Multicultural Language Learning

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  • Multicultural Language Learning

    1. 1. Intercultural Language Learning Sara Delgado Ester Molina Javier Ávila SWWAN Grundtvig Project
    2. 2. What do we understand by the word 'culture'? <ul><li>A way of life. </li></ul><ul><li>A set of social practices. </li></ul><ul><li>A system of beliefs. </li></ul><ul><li>A shared history or set of experiences. A culture may be synonymous with a country, or a region, or a nationality or it may cross several countries or regions. </li></ul>
    3. 3. What is intercultural learning? <ul><li>The process of becoming more aware of and better understanding one's own culture and other cultures around the world. </li></ul><ul><li>The aim of intercultural learning is to increase international and cross-cultural tolerance and understanding. </li></ul>
    4. 4. Intercultural awareness <ul><li>'fifth skill' - the ability to be aware of cultural relativity. </li></ul><ul><li>Impossibility of SLL without awareness of that culture, and how that culture relates to our own first language/first culture. </li></ul><ul><li>It is not only therefore essential to have cultural awareness, but also intercultural awareness </li></ul>
    5. 5. Intercultural communicative competence <ul><li>intercultural awareness is a collection of skills and attitudes better thought of as a competence. </li></ul><ul><li>Intercultural communicative competence is an attempt to raise students' awareness of their own culture, and in so doing, help them to interpret and understand other cultures. </li></ul>
    6. 6. Intercultural awareness skills <ul><li>What are these attitudes and skills that make up the competence? Among them are: </li></ul><ul><li>observing, identifying and recognising </li></ul><ul><li>comparing and contrasting </li></ul><ul><li>negotiating meaning </li></ul><ul><li>dealing with or tolerating ambiguity </li></ul><ul><li>effectively interpreting messages </li></ul><ul><li>limiting the possibility of misinterpretation </li></ul><ul><li>defending one's own point of view while acknowledging the legitimacy of others </li></ul><ul><li>accepting difference </li></ul>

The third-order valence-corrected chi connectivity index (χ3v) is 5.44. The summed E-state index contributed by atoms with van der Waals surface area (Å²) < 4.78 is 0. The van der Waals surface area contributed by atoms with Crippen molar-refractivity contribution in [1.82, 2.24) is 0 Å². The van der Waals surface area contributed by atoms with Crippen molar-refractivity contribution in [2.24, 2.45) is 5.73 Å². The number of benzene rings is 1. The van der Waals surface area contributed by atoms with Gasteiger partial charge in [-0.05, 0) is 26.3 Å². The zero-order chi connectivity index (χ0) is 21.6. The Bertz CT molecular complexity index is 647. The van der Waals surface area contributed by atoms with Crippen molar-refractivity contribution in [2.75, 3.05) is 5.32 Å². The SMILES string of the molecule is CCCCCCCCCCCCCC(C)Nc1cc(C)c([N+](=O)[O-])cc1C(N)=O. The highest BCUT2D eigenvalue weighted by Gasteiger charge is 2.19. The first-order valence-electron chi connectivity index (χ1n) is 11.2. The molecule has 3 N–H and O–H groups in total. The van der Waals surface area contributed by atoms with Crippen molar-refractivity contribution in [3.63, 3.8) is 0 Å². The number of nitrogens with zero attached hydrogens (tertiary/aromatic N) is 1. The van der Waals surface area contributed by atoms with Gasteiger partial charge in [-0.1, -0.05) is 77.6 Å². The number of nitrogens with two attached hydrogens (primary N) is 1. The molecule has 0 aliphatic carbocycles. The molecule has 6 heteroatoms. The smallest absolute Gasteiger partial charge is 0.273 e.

7. 7. How does this affect the role of the teacher? <ul><li>Intercultural learning gives the teacher a role as an educator. </li></ul><ul><li>Helping them to become more aware of the world around them, and to better interact with that world. </li></ul>
    8. 8. When should we introduce this? <ul><li>Intercultural awareness, as a fundamental feature of language and an integral part of language learning, is important at all levels </li></ul>
    9. 9. Interculturally competent students should be able to... <ul><li>look at their own culture from the point of view of their own culture (i.e. have a good understanding and awareness of their own culture) </li></ul><ul><li>be aware of how their culture is seen from outside, by other countries or cultures </li></ul><ul><li>understand or see the target culture from its own perspective (i.e. understand and be aware of what other people think of their own culture) be aware of how they see the target culture </li></ul>
    10. 11. Conclusion <ul><li>to make our job relevant and meaningful, teaching intercultural awareness is absolutely vital. </li></ul><ul><li>&quot;What am I actually doing?&quot;. All teachers have asked themselves that question - here's an answer: helping your students to understand, interact with and - hopefully - change for the better the world we all live in. Given the current global situation, there are few jobs more important than this </li></ul>

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